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Historic 300-year-old church in Prince George's County faces threat of ongoing floods

WUSA-TV Washington, D.C. logo WUSA-TV Washington, D.C. 6/22/2021 Nicole DiAntonio
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Founded in 1692, St. John’s Episcopal Church is the oldest church in Prince George's County. 

St. John's Episcopal Church has weathered storms both literally and figuratively throughout its more than 300-year-old history. Now members of the congregation say they face significant flooding several times a year.

Pastor Sarah Odderstol said when there is a big storm, water will flood the basement of the historic church. They've also had issues with flooding in their historic graveyard.

"In the time that I’ve been here, we’ve seen major flooding. At one point we had water two feet deep running across this graveyard and swirling around graves," said Pastor Sarah Odderstol.

One big issue is when the water jumps the banks of Broad Creek, which is located directly behind Parish Hall of St. John's Episcopal Church. 

"If Broad Creek jumps its banks, which happens very frequently, all bets are off," said Pastor Odderstol. 

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During a heavy storm, they will have to pump tens of thousands of gallons of water out of the church basement. 

"And that basement level, the sump pumps cannot keep up and water starts coming in through the windows it’s a real problem," said Pastor Odderstol. "When you have that much water running through the foundation of your building, you have mold problems, mildew problems, you have that in old buildings anyway, but the water issues are constant here."

RELATED: Neighbors in Fort Washington area share ongoing concerns about flooding that has lasted many years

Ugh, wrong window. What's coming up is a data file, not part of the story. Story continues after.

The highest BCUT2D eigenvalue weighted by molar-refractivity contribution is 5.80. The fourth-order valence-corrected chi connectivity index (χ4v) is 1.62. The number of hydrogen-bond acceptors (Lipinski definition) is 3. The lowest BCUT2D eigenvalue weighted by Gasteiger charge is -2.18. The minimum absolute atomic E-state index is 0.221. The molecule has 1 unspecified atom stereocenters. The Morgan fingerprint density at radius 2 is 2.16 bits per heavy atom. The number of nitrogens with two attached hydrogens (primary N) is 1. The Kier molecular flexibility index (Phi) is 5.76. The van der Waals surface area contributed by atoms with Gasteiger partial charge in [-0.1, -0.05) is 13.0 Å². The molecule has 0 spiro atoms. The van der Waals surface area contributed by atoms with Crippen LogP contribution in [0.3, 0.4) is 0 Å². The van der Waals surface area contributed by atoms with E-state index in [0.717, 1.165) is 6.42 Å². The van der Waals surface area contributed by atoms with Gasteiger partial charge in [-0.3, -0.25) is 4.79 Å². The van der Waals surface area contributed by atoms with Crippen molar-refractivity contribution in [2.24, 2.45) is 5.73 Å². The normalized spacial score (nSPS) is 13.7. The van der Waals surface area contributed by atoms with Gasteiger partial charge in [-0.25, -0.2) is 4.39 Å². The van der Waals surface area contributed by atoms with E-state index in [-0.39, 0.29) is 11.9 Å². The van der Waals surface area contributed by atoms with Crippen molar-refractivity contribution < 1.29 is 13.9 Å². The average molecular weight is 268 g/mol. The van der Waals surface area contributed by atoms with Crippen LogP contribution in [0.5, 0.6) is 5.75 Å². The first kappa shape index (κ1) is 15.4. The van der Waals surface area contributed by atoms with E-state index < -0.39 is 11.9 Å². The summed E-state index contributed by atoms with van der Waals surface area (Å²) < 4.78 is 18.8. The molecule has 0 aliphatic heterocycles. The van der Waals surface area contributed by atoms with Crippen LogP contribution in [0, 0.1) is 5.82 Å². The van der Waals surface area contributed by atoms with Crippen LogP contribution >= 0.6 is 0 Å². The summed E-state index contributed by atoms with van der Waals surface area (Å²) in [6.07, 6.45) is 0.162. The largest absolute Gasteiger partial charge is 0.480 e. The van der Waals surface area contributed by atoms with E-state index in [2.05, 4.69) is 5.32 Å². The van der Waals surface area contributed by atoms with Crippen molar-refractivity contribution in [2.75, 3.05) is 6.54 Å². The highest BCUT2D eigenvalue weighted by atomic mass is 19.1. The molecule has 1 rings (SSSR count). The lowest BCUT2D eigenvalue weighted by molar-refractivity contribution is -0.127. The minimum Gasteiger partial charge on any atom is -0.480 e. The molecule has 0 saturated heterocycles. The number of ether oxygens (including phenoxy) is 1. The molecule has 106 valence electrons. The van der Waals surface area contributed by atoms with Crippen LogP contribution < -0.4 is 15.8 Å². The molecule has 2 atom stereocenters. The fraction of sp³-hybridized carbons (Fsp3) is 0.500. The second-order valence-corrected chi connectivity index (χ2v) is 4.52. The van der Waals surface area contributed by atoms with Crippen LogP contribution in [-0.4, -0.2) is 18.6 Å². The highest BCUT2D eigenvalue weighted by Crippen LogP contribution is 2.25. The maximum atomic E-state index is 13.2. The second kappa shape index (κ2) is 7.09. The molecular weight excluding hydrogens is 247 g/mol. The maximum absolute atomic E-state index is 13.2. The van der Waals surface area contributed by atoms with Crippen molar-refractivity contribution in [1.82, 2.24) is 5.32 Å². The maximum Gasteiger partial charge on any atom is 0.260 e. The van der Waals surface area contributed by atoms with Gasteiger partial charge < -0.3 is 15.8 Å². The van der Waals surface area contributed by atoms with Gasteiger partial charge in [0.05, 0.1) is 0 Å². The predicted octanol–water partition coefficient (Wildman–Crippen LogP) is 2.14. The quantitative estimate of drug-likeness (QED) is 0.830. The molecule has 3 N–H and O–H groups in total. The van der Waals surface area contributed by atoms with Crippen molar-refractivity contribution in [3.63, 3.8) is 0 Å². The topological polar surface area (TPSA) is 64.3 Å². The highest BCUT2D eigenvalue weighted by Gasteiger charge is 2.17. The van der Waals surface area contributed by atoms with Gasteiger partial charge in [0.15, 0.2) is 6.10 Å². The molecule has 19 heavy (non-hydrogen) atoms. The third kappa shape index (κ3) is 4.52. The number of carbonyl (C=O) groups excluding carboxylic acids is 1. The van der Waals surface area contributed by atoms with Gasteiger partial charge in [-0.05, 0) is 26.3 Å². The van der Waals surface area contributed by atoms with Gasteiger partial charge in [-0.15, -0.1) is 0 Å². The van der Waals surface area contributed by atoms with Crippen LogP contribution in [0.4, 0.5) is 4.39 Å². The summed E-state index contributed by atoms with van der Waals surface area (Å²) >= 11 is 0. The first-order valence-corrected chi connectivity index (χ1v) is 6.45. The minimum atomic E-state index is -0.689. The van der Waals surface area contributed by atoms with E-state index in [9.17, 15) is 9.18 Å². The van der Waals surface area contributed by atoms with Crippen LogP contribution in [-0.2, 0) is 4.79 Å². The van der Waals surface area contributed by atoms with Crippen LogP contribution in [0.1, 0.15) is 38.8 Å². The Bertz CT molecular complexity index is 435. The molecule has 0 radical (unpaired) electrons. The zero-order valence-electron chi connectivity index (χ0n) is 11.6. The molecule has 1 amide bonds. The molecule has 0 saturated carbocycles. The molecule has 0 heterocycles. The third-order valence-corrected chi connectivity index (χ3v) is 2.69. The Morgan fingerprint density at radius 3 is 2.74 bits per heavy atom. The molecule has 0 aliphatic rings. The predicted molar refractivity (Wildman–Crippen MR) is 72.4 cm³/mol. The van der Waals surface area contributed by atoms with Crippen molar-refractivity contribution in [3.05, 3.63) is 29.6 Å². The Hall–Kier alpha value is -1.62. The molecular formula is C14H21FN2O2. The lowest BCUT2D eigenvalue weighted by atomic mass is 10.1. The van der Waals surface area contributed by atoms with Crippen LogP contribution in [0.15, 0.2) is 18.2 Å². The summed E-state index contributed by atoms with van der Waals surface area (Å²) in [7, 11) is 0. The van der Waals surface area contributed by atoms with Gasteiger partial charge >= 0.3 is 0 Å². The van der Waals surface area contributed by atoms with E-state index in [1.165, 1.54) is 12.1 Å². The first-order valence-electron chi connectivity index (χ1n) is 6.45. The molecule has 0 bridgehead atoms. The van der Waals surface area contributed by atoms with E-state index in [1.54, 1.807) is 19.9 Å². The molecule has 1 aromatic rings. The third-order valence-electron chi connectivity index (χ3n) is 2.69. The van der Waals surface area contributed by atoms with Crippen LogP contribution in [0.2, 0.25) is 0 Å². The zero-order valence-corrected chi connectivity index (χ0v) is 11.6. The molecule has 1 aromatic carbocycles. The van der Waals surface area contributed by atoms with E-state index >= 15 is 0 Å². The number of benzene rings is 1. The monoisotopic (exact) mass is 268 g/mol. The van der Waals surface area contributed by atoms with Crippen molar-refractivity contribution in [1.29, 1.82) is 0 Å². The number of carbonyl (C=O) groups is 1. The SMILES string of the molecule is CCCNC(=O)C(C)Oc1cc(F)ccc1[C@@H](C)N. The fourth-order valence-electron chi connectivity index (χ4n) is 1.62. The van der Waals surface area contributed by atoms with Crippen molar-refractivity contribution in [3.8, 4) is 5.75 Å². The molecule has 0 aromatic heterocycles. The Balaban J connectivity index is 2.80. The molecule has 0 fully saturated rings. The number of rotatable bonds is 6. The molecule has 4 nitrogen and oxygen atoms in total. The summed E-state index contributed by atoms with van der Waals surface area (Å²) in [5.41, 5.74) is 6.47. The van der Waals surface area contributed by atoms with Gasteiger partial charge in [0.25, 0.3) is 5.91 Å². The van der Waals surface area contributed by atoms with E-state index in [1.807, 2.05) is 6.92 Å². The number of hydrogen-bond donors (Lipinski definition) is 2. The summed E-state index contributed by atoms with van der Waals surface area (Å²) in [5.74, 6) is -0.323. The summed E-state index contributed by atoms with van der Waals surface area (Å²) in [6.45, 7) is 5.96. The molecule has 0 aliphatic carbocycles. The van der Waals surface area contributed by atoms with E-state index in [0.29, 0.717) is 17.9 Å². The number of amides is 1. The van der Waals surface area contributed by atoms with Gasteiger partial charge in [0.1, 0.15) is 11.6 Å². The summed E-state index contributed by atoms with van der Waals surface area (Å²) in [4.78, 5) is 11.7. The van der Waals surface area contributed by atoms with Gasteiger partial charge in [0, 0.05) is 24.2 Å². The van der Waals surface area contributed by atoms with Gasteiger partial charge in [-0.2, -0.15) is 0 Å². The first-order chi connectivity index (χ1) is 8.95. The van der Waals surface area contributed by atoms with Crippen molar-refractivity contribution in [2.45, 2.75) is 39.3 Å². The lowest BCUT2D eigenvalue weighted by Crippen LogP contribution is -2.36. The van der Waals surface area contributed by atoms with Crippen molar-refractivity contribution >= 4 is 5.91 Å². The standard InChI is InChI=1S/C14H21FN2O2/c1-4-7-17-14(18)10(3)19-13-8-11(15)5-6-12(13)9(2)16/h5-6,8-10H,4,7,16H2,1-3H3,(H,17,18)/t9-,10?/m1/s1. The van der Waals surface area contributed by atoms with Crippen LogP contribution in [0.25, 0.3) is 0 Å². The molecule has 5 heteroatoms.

Beatrice James began attending the church more than 30 years ago.

"The church was beautiful but the congregation was even more beautiful. I came to visit because I am an Episcopalian and I was looking for a church to attend. When I came to visit, the kindness of the people, the love that you could feel in this environment brought me back and I thought this was a place I would want my children to grow up. I’m very pleased, I think they did a good job of growing up here," said James.

As treasurer of St. John’s Episcopal Church, James knows the cost of flood damage.

"I see how much it costs us every time it rains. Every time it floods, we have to do mitigation and we have to bring in crews for the mold and it takes away from some of the things we would like to do. We are trying to plan for something that cannot be planned for and we are trying to finance something that is difficult to finance," said James.

During the pandemic, St. John's Episcopal Church has partnered with another church in the area to offer a food bank to people in the area. Now they are looking for other ways to continue ministries --- since they cannot always depend on the church building.

"We cannot depend on having that space available. I’ve had to cancel graduation parties, people used to be able to use the space for events and we cannot depend on it because of the way flooding has increased in our area," said Pastor Odderstol. 

RELATED: Homeowners sign petition expressing concerns of new Prince George's school location

While there has been flood remediation done in this area, they said it is not enough with the recent increase in development.

Now they are looking for state and federal help with more voices coming to the table to find a more permanent solution.

"I think it is going to take bringing all the players to the table, all the agencies that have land here and land around us. This was formerly a dredged waterway, that involves the Army Corps of Engineers because it was once a navigable waterway. It involves Maryland National Park and Planning and it involves the National Park Service. Lots of people have an interest in this property and the edges of this property," said Pastor Odderstol.

St. John's Episcopal Church is not the only historic property to experience flooding concerns. 

Pastor Sarah Odderstol said one thing we can all do is to ask questions about flood remediation and make sure that additional development will not have a negative impact on historic properties in the area.

"We are hoping to be able to survive as a viable, alive community and not as a historical relic. We want this to be a living church and in order to do that we have to be able to maintain it," said James.

To help financially support St. John's Episcopal Church, click here.

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